A pair of passenger trains have crossed the heavily fortified border between North and South Korea for the first time in more than 50 years.
The two trains - one travelling from the North and one from the South - each carried 150 invited passengers.
South Korea hailed it as a landmark in relations between the two countries.
But Thursday's crossing remains largely symbolic, the BBC's Charles Scanlon says. North Korea has so far only agreed to a one-off test-run.
For that, our correspondent adds, Pyongyang has demanded a high price.
South Korea has agreed to supply it with $80 million (£41m) worth of economic aid for the development of light industry.
Hundreds of people gathered at Munsan station in west South Korea to cheer the five-carriage train as it set off on the 25km (16 miles) trip to Kaesong, across the heavily-armed border.
Firecrackers and white balloons were set off and crowds waved white-and-blue "reunification flags".
Heavily fortified border has separated the two Koreas since 1950-53 war
240 km long and 4 km wide, the DMZ takes up about 5% of the Korean peninsula
N Korea has 1.1m man army, S Korea and US forces total more than 700,000
On the eastern side, children bearing flowers welcomed the North Korean train as it arrived at Jejin station. One carriage carried a banner reading: "The train once boarded by great president Kim Il-sung".
Each train carried 150 passengers from both Koreas - and included celebrities and politicians.
Passengers on the South Korean train said they were warmly received in the North, while female cabin attendants in military uniforms on board the North train posed for pictures upon arrival at the station in the South.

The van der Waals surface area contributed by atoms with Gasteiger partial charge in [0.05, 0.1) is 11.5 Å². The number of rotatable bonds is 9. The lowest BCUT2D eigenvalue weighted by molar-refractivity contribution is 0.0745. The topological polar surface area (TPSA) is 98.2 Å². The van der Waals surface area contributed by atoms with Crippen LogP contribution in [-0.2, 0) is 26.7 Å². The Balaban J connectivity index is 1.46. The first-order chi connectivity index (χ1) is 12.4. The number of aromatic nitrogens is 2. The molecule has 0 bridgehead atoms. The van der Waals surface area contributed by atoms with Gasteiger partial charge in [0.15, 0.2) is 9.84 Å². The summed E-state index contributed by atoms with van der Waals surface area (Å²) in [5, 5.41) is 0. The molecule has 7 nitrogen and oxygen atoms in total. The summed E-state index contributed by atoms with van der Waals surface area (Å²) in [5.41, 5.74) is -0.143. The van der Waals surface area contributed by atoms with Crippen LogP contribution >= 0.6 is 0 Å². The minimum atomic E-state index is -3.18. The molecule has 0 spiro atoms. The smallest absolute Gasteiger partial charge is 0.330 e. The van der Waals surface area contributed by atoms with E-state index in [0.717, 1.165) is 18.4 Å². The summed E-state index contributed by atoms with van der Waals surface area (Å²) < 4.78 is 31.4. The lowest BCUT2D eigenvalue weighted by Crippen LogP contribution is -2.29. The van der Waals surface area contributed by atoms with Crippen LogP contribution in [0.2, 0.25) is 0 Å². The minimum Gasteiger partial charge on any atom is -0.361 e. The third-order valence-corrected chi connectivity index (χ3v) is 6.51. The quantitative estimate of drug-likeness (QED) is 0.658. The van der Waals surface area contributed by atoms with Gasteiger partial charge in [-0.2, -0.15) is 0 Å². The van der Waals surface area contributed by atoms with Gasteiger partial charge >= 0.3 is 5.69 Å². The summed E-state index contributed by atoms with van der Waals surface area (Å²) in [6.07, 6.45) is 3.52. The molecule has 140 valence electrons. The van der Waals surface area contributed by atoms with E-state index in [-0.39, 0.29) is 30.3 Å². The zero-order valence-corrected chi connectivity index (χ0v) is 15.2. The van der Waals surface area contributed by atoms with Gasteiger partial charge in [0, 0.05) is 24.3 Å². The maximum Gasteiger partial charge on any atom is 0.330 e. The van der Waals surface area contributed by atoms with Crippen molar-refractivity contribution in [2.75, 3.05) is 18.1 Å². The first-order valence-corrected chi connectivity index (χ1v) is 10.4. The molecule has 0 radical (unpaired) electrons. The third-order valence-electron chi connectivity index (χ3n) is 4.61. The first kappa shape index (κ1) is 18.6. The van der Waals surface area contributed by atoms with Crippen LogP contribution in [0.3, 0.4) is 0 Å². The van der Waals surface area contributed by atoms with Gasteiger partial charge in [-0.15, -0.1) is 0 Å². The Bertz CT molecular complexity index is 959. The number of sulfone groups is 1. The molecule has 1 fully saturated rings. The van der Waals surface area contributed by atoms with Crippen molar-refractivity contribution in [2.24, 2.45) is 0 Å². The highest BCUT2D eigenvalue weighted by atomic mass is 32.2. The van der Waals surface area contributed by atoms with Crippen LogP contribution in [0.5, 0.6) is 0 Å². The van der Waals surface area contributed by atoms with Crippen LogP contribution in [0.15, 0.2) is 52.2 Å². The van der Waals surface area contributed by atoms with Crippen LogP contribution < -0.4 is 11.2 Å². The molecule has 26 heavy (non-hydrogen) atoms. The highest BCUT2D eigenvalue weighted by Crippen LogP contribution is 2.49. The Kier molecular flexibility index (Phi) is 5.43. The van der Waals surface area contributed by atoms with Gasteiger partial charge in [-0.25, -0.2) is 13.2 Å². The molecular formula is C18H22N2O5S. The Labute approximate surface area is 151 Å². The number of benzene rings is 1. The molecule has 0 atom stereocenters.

One of those on board the North-bound train was a conductor who made one of the last railway crossings before they ended because of the 1950-53 Korean War.
"I wish I could operate this train myself," Han Chun-ki, 80, said. "I never thought this day would come".
South Korean Unification Minister Lee Jae-joung expressed his hope that the crossing could herald a new era in North-South relations.
"This will be a turning point for overcoming the legacy of the Cold War era, tearing down the wall of division and opening a new era for peace and reunification," he said.
A North Korean official, Kwon Ho-ung, said both nations "should not be derailed from the tracks" towards unification.
However, not everyone welcomed the event.
A small number of protesters - mainly relatives of South Koreans allegedly abducted by the North following the war - gathered at Munsan.
"I wish the train would come back with my son if he is still alive," a tearful Lee Kam-shim, 72, told the Associated Press.
The South has long pushed for a railway connection with the North - not only as a way of improving links with its neighbour, but also to establish better transportation links to China and beyond.
But the secretive Communist country has been less enthusiastic, and previous talks have collapsed as Pyongyang has sought to extract concessions on other issues, such as a disputed sea border.
The train from the North was welcomed by flag-waving onlookers
Thursday's historic crossing was made possible after the North's military agreed last week to provide security across what is the world's most heavily fortified border.
The two sides are still technically at war - having never signed an official ceasefire at the end of the Korean War.
But there have been concerted efforts, particularly by the South, at reconciliation in recent years.
The railway tracks - which run alongside roads across the border - were built and maintained by South Korea part of recent reconciliation projects.
And landmines and tank traps were cleared from the narrow border strip two years ago when the lines were reconnected.